Snapshots – Grace: Hans Abrahamsen

Dan Albertson

[January 2013.]

[I owe this article, and the series that I envision, to what I confess is an unlikely source, Mike Silverton, whose remit was for texts that may not easily fit elsewhere. Indeed, I am unsure how or if such texts will fit here! What I imagine is a sequence of short essays describing recent encounters with a single work by composers young and old. Often, a single piece serves uses far beyond its narrow parameters, being an opportunity to reexamine composers either adored or spurned and thereby either reinforcing or calling into question what one believes. This premise I aim to explore here.]


Having decried the bulk of contemporary music, I take a rare opportunity to indulge in advocacy. Hans Abrahamsen, who turned 60 in December 2012, is an insular composer, not motivated by popularity or acclaim. He writes very little and fails to make grand statements about or through his music. His integrity and modesty, human and musical, is a sign of hope in an age overflowing with the fashionable, the gaudy and the pretentious.

My best word for what Abrahamsen writes is glacial. I mean to suggest a stately post-music with an unusual sense of directness and a fondness for textural richness via minimal means. His passages often linger for far longer than any other composer could muster. Where lesser composers make the ephemeral seem infinite, Abrahamsen manages the opposite.

Not least owing to the masterpiece Schnee for three trios (2006–08) and to my present preoccupation, a double issue of Contemporary Music Review on the string quartet in modernism and its offspring, I listened to his String Quartet No. 4 (2011–12). The performers were the Arditti String Quartet and I took in separate performances recently on BBC 3, from Huddersfield, and WDR 3, from Witten.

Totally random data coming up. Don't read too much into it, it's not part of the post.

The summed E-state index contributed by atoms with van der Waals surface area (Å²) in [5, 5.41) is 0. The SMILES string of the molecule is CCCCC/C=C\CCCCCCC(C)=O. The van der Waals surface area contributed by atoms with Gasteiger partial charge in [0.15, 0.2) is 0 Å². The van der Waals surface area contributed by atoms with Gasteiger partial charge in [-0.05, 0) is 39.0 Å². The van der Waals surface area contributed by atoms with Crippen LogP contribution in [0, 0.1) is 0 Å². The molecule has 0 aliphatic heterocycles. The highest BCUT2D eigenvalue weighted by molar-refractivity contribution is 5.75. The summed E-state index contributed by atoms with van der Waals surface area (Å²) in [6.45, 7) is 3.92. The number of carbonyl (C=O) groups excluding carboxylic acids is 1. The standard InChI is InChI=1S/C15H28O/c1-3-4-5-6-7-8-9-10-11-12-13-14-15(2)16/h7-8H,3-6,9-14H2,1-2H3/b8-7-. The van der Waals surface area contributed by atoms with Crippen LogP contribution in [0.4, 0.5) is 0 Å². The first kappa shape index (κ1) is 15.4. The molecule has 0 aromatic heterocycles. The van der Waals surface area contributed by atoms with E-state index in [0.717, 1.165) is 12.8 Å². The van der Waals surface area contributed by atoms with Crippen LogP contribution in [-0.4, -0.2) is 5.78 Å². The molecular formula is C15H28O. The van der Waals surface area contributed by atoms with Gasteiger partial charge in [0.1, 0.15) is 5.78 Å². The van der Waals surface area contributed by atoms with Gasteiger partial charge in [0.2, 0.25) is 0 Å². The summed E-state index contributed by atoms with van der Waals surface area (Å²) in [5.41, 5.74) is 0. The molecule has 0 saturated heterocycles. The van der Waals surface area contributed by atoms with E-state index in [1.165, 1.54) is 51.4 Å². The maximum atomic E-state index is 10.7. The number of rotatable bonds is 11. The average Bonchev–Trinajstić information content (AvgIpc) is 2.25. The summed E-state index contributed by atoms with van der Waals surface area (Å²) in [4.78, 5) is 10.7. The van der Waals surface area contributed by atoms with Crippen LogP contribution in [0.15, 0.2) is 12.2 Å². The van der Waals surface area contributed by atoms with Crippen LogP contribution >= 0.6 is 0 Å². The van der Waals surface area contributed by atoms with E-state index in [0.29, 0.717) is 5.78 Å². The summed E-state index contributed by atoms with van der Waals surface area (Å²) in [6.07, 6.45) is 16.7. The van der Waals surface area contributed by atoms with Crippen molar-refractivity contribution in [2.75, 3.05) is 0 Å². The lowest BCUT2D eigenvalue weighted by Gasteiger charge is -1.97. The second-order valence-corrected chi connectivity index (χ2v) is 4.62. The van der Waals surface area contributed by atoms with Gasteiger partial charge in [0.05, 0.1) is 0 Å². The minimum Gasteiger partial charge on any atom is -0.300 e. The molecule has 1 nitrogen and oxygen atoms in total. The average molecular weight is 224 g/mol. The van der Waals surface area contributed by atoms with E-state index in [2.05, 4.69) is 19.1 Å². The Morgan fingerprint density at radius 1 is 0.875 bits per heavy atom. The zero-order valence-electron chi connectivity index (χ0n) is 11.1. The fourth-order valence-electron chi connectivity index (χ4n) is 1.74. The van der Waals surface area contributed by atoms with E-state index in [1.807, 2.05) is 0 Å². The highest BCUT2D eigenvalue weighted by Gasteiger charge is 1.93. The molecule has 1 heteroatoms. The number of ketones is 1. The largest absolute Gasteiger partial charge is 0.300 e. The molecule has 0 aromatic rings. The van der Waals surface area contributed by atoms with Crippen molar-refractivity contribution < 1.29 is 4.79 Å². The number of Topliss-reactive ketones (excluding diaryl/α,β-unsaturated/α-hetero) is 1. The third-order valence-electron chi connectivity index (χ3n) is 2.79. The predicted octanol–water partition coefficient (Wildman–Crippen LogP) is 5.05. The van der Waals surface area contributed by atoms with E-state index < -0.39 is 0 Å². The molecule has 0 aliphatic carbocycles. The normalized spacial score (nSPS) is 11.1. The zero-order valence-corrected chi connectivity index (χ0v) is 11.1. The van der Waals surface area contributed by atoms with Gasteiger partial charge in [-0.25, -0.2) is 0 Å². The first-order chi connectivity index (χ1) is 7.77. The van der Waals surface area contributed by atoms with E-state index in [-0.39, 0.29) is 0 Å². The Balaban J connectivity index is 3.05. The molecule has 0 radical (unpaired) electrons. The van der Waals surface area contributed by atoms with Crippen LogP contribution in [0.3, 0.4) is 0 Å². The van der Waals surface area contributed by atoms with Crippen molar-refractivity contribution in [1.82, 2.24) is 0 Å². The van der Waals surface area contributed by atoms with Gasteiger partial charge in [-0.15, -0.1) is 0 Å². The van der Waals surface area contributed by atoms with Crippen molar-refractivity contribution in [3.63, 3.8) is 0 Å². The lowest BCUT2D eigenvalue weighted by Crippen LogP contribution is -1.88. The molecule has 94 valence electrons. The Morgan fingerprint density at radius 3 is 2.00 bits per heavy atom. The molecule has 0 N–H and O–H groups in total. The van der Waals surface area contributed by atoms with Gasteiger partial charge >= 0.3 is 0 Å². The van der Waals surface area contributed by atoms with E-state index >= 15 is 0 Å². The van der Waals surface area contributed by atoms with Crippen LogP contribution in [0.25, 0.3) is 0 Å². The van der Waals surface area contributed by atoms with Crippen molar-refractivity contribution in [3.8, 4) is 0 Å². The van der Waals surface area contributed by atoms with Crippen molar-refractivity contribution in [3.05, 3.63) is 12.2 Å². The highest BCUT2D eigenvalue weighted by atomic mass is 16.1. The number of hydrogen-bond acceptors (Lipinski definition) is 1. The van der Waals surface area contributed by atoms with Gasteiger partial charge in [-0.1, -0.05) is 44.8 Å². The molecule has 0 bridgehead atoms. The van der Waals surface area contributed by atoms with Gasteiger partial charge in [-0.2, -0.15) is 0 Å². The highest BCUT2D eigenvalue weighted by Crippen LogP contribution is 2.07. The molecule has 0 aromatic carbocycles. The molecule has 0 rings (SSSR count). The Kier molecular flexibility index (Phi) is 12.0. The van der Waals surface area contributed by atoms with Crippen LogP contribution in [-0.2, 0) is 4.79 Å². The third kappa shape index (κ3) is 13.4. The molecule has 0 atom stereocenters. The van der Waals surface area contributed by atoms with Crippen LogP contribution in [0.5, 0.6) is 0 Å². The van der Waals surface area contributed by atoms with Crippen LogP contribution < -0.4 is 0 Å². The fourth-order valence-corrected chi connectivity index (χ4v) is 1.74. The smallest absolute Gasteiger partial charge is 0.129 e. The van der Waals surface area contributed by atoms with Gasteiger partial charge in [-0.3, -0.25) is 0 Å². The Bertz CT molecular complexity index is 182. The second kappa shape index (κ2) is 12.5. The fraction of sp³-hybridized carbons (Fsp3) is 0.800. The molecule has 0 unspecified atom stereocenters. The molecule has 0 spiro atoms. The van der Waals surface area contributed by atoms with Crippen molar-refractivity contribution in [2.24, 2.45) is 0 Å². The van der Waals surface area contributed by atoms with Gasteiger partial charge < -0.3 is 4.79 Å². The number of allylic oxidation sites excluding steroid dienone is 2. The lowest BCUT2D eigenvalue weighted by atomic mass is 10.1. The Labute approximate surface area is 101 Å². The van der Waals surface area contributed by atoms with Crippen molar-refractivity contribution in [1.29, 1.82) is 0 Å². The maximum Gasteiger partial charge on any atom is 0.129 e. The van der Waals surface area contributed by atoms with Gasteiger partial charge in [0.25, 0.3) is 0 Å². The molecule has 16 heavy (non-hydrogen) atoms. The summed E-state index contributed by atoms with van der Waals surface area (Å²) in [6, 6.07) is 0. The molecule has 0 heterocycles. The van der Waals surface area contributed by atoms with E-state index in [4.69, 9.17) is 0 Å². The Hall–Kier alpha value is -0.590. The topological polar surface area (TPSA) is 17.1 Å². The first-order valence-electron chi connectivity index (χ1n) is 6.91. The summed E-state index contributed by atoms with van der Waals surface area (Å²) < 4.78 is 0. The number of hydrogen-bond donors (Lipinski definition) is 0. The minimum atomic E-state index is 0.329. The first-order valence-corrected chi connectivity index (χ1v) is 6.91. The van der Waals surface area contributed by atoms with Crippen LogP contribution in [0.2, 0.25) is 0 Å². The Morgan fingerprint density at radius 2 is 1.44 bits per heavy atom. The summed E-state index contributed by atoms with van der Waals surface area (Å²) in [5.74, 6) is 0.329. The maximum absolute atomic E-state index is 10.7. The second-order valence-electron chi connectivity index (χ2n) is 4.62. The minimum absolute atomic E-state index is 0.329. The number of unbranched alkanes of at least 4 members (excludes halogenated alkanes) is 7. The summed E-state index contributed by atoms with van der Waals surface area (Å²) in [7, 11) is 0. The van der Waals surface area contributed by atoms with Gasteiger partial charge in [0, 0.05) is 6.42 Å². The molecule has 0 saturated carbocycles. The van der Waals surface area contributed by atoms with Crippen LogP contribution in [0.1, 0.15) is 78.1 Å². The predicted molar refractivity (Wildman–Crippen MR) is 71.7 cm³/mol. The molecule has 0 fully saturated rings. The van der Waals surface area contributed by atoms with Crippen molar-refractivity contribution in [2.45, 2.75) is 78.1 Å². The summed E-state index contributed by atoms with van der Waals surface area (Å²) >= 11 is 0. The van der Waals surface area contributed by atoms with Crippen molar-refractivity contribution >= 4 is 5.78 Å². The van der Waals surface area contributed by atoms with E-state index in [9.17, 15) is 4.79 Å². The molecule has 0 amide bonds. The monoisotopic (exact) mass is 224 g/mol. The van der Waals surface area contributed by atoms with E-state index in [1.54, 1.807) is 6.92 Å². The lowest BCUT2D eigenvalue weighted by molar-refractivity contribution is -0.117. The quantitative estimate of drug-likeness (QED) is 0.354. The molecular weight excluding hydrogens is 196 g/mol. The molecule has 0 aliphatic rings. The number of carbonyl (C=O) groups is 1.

Cast in two pairs of two movements, with 1 complementing 3 and 2 complementing 4, it is underwhelming on every level, in the best possible way. It seldom moves beyond the static, and is often only a whisper, but engages the emotion and the intellect alike as a reasoned result of its tamped enthusiasm. The general trajectory is one of harmonics yielding to pizzicati yielding to traditional arco. In denying the listener access to most of what is conventional in this medium in the 21st century, i. e., parades of techniques, wild changes in temperament, etc., Abrahamsen further ensures its success.

Classifying it as a piece that is merely serene, however, would be a mistake. Indeed, in its fragility, the quartet shows a fortitude and a searing nature that belies its initial impression of tranquility. That Abrahamsen achieves such a variety from the simple juxtaposition of the stark and the schwach identifies him as someone with nil to prove, no desire to assert his originality and no need to dazzle – in brief, the ideal composer. He is a nonpareil.

[Schnee can be found on Winter and Winter 910 159-2. The first two string quartets live on Dacapo DCCD 9006 with two quartets by Poul Ruders. G.C.C.]